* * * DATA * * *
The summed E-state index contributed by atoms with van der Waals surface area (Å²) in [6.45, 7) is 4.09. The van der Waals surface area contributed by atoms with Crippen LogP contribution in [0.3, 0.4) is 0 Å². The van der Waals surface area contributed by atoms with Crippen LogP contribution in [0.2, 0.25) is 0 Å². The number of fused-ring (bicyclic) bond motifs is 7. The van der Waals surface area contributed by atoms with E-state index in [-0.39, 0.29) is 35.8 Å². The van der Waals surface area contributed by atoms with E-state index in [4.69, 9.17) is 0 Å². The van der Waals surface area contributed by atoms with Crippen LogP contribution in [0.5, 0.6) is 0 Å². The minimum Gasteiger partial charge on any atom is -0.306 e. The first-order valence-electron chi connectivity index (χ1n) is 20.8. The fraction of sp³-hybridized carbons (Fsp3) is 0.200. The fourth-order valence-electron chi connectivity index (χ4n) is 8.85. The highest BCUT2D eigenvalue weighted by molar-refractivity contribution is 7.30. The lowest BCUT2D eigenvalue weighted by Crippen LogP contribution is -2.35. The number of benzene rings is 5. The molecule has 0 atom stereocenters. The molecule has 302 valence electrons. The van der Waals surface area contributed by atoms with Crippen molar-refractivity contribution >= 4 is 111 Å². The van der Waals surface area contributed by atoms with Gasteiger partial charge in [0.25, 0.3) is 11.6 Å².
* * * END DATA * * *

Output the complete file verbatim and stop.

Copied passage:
The summed E-state index contributed by atoms with van der Waals surface area (Å²) in [6.45, 7) is 4.09. The van der Waals surface area contributed by atoms with Crippen LogP contribution in [0.3, 0.4) is 0 Å². The van der Waals surface area contributed by atoms with Crippen LogP contribution in [0.2, 0.25) is 0 Å². The number of fused-ring (bicyclic) bond motifs is 7. The van der Waals surface area contributed by atoms with E-state index in [-0.39, 0.29) is 35.8 Å². The van der Waals surface area contributed by atoms with E-state index in [4.69, 9.17) is 0 Å². The van der Waals surface area contributed by atoms with Crippen LogP contribution in [0.5, 0.6) is 0 Å². The minimum Gasteiger partial charge on any atom is -0.306 e. The first-order valence-electron chi connectivity index (χ1n) is 20.8. The fraction of sp³-hybridized carbons (Fsp3) is 0.200. The fourth-order valence-electron chi connectivity index (χ4n) is 8.85. The highest BCUT2D eigenvalue weighted by molar-refractivity contribution is 7.30. The lowest BCUT2D eigenvalue weighted by Crippen LogP contribution is -2.35. The number of benzene rings is 5. The molecule has 0 atom stereocenters. The molecule has 302 valence electrons. The van der Waals surface area contributed by atoms with Crippen molar-refractivity contribution >= 4 is 111 Å². The van der Waals surface area contributed by atoms with Gasteiger partial charge in [0.25, 0.3) is 11.6 Å².